During chol ha-moed (intermediate days) of Sukkot we recite a full Hallel but during chol ha-moed of Pesach (and also Rosh Chodesh and some other days) we recite a "half Hallel" (really more like 85% hallel). Sukkot and Pesach are both chagim (festivals) and so I would naively expect them to have the same liturgical status. Why the difference? I can think of a couple possibilities:

  • An unanswered question suggests that Pesach Hallel is restricted because of the fallen Egyptians (according to the Shibolei Haleket (Zedekiah ben Abraham Anaw). But, as noted in that question, we don't do that for the festival (chag) days in Pesach, which seems unusual if that's the reason. Also, if this is the reason, is there a different reason for reducing the Rosh Chodesh Hallel?1

  • Perhaps chol ha-moed "should" have the reduced Hallel for both, but Sukkot is zman simchateinu (the time of our rejoicing) so we increase our joy by increasing Hallel. I've never heard anybody make that argument; I'm just guessing here.

Can anybody provide a sourced explanation for why Hallel varies between the two chol ha-moed periods? If along the way an answer also explains why Rosh Chodesh is treated the way it is that'd be great, though my primary question is about the chagim.

1 Except in Chanukah, according to the siddur I used this morning. I might ask a separate question about that.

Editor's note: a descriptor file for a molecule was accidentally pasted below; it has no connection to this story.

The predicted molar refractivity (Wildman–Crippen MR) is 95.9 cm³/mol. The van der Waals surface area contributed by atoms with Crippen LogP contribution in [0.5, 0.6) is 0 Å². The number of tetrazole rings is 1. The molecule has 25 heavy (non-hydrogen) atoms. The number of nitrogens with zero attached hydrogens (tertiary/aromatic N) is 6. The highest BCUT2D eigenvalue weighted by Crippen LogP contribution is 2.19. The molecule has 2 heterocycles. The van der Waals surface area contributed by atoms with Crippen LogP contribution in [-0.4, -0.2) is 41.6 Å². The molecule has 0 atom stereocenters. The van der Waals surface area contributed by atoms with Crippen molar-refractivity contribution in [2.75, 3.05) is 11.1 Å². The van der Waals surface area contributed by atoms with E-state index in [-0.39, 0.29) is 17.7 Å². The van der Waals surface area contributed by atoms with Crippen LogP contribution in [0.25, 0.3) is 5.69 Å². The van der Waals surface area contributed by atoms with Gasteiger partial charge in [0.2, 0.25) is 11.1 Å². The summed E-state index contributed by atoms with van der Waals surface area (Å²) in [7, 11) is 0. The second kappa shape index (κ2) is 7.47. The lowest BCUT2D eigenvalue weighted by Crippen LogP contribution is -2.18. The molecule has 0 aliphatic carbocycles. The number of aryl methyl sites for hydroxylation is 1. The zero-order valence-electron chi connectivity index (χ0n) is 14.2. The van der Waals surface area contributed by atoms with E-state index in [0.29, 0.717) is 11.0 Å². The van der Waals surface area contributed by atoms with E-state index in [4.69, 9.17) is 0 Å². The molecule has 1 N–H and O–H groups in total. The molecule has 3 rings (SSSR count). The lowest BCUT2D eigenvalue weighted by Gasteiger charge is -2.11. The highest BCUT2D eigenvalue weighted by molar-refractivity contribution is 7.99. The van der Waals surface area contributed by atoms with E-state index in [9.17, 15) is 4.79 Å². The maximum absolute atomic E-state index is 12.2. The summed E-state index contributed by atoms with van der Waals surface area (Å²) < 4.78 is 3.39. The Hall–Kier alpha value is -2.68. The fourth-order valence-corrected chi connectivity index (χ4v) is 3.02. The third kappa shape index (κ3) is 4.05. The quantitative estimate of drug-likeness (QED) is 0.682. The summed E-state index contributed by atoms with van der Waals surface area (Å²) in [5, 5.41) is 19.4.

2 Answers 2


The Talmud asks this question. The Yerushalmi (Sukkah 5:1) answers simply that Hallel is read all week on Sukkot due to the ongoing Mitzva of the Lulav (which is taken and waved during Hallel). The Bavli (Arachin 10) answers that since each day of Sukkot has its own unique Korban Musaf (the number of bulls changes each day, cf. Numbers 29) then in a certain way each day is its own holiday with its own Hallel, unlike Pesach which has the same Korban Musaf every day (Numbers 28:24) for which one Hallel suffices. See here where R Chaim Soloveitchik is cited as ruling that one needs one Hallel for all the days of Pesach, and if one missed saying it on the first day, he says it on any subsequent day. (Note that adding "half Hallel" on any day is a later custom as a way to mark days which are special but don't have a formal Hallel obligation.)

See too this article on the subject.


Mishnah Berurah (Orahh Hayim, Siman 644, Se'if Qatan 4) states (my translation):

וכן כל שמונת ימי החג ולא הוי דחול המועד פסח דמדלגין משום דבסוכות כל יום חשוב כיום טוב בפני עצמו, כיון שחלוק קרבנותיו מיום שלפניו

And thus all eight days of the festival And therefore unlike Hol HaMo'ed Pesahh during which we skip [certain passages of Hallel]; because, during Sukkot, each day is given the importance of a Yom Tov in and of itself since its sacrifices are distinct from the sacrifices of the day before it.

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